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Saturday, February 6, 2010

Having a Food Bank Account

Counting every penny you spend can be a very daunting, depressing task. I know I have so few of those pennies, that I kind of obsess over money. Every time I have to unexpectedly spend some, my stress level winds up a notch higher. I know there are a lot of people in my position. Single parents, people who have been laid off, people with crazy mortgages, medical debt, or people who just were never able to stay ahead, for whatever reason. Here is one of the main things I do to try and quell my obsessive tendencies, and compulsive worry about money:

What is a food bank account? It's a way for me to feel a small sense of security, even when my bank account balance has dwindled down farther than I ever thought possible. It's a partial antidote to the poisonous feelings of helplessness, and despair that a lack of money can cause. A food bank account is just a bunch of food that you've stocked up on! All you need to create your own food bank account is some storage space! My main pantry is in my laundry room. My dad set up some shelves for me in there, but really, you can store food pretty much anywhere you want. I know one woman who keeps non-perishables under her bed! Here is what I keep in my food bank account:

I keep a lot of non-perishables in my food bank account. The main ones I keep are, flour (25Lbs), sugar (10Lbs), rolled oats (10Lbs), grits (15Lbs), shelf stable soymilk (We're lactose intolerant!), cornmeal (5Lbs), dry beans, dry lentils, yeast, sugar, salt, dry milk, canned fruit, canned tuna, canned chicken, cereal,a 25Lb bag of rice, many, many boxes of pasta, preserves I canned last Summer, peanut butter, canned tomatoes (sauce, diced, stewed, crushed), canned corn, canned pumpkin, raisins, and chocolate chips.
With those ingredients, I can make a lot of meals for my family for a long time. I chose those particular items, because we like them, but also because they are all good for us (Okay, except for the sugar and chocolate chips!:P) That food would last us a long time, and it's not like we'd be dining on ramen. I think the only thing anywhere near as stressful as being too broke to buy food, would be having to feed your kids junk, and knowing how it would affect their growth and development for life.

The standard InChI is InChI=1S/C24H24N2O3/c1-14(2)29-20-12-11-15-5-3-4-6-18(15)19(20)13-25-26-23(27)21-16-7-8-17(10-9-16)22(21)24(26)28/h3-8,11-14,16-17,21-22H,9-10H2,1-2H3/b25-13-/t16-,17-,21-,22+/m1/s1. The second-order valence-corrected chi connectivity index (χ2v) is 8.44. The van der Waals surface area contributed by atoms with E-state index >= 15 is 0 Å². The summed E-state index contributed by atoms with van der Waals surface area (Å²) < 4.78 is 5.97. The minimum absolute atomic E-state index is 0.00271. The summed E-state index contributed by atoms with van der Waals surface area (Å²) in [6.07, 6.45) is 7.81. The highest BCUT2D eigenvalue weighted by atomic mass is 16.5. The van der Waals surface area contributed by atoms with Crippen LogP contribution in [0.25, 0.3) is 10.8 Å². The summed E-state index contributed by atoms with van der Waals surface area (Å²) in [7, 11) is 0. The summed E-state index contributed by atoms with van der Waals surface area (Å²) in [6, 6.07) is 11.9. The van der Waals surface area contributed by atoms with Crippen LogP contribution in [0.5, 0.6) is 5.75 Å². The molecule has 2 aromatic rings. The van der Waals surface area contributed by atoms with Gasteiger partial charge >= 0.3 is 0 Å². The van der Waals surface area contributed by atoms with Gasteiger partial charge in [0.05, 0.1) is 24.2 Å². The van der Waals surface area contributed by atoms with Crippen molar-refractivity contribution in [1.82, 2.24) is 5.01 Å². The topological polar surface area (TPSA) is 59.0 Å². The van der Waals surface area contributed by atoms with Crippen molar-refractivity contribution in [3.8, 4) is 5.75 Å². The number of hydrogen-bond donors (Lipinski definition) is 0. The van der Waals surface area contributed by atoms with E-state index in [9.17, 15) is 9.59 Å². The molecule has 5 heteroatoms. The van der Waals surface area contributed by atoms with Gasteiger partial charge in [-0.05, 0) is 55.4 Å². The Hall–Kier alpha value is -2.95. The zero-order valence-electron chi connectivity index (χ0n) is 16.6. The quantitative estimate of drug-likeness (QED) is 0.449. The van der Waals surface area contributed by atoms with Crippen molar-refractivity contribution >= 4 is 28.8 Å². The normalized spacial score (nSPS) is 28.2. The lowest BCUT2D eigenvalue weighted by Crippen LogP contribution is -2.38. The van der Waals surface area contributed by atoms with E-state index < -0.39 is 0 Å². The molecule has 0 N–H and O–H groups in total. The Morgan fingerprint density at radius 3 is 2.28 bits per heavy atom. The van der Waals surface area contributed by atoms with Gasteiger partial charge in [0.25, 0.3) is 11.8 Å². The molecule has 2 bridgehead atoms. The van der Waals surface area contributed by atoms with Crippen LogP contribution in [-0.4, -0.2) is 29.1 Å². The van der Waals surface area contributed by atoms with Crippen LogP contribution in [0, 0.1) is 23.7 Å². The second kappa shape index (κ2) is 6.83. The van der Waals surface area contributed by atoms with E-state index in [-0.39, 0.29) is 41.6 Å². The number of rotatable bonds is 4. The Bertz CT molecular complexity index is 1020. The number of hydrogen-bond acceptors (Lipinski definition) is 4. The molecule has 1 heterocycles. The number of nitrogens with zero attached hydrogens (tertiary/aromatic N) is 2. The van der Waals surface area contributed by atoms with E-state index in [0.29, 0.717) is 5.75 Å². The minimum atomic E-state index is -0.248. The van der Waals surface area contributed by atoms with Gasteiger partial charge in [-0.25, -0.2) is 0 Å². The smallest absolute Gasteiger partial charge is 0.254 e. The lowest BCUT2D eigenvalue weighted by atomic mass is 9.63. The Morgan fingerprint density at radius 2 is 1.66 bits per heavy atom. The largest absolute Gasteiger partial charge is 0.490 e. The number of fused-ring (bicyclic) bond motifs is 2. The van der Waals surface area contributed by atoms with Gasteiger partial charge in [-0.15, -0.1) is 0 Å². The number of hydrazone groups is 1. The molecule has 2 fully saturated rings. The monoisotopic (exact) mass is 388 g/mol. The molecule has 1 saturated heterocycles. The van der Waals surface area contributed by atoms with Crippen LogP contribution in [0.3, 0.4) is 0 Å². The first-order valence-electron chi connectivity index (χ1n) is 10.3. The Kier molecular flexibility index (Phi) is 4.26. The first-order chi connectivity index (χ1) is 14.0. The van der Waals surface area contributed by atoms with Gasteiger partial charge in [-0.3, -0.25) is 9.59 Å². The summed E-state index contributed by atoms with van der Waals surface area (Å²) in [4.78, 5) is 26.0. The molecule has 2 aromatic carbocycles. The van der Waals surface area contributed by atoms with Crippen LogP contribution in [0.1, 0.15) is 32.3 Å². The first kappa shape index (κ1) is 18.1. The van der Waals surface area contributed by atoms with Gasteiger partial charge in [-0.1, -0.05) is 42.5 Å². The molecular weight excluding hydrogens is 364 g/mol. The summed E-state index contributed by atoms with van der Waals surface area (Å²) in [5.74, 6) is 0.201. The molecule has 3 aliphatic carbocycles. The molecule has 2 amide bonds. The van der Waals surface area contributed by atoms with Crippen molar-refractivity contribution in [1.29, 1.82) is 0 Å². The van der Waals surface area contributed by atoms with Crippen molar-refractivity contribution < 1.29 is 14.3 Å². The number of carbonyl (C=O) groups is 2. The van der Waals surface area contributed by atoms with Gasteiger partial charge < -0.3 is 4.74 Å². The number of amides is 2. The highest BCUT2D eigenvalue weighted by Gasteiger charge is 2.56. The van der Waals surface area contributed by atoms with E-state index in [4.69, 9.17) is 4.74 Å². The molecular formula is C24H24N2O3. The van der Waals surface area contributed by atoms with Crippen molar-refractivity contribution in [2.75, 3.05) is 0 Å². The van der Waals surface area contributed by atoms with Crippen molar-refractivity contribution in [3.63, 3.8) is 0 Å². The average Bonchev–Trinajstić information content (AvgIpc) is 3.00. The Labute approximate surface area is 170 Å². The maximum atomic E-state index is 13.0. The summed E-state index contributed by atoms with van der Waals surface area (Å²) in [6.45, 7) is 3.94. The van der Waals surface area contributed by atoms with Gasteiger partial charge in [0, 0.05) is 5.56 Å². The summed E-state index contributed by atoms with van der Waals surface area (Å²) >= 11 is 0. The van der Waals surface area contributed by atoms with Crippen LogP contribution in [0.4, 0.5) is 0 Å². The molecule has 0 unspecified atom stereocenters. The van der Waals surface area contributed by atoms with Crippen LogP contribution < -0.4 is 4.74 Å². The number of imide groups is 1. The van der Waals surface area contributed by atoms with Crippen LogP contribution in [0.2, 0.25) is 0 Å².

I also stock up on some refrigerated and frozen items. The main frozen ones are: Frozen vegetables (broccoli, green beans, peas, soybeans), Eggo's (for those EXTREMELY lazy days.:P) ground beef, roasts. The refrigerated items are: Eggs, yogurt, sour cream, cottage cheese, corn tortillas, avocados, apples, dates, celery, and carrots.

I buy other stuff too, but these are all of the foods I try to keep around in bulk. Stocking up can take some time. It takes a lot of planning for me to be able to afford everything I want to buy. I have to buy some items one week, and some the next, and then some the next. If I get an unexpected windfall, I'll often use some of it to buy extra food. I saved up $80 in gas money over Christmas break, and I used it to pad my normal grocery budget.

No one should ever have to be stressed out about having enough money to buy food. Unfortunately, many people are in that very predicament. A food bank account can really do a lot to ease stress during tight times. With a food bank account, at least you don't have to worry about being hungry.


Mary said...

The food bank account is a must, even if money isn't tight. In Florida, we keep extra non-perishable food around in case of a hurricane! It's also helpful if you're too sick or busy to shop for a week. You can stock up on things when you have coupons for them, even if you're not planning to eat that particular food right away.

WilliamB said...

Another advantage to a food bank is that it saves you money. Since you have food on hand, you can buy when the food is cheap as opposed to because you need it right now.

The Mormon Church has a lot of good info about how to build up a food store without breaking the bank, whether it's $5 a month or $500 a month. Mormons are called to have a year's worth of food on hand so they have a lot of experience in the area. They also provide contact info to buy in bulk for good prices (you don't have to be Mormon to participate) and lists of how much of each food a person needs for a year.

The information is solid, I found the presentation to be religiously non-offensive, and easy to find online. (My 60 sec online got stalled at the pages but the pamphlets are out there I promise.)

PS - I love having enough food on hand to ride out a storm. Every few years I try to empty out the pantry so nothing gets lost in the back. I doubt I could recite the contents but I bet I could tell you if I had an ingredient or not.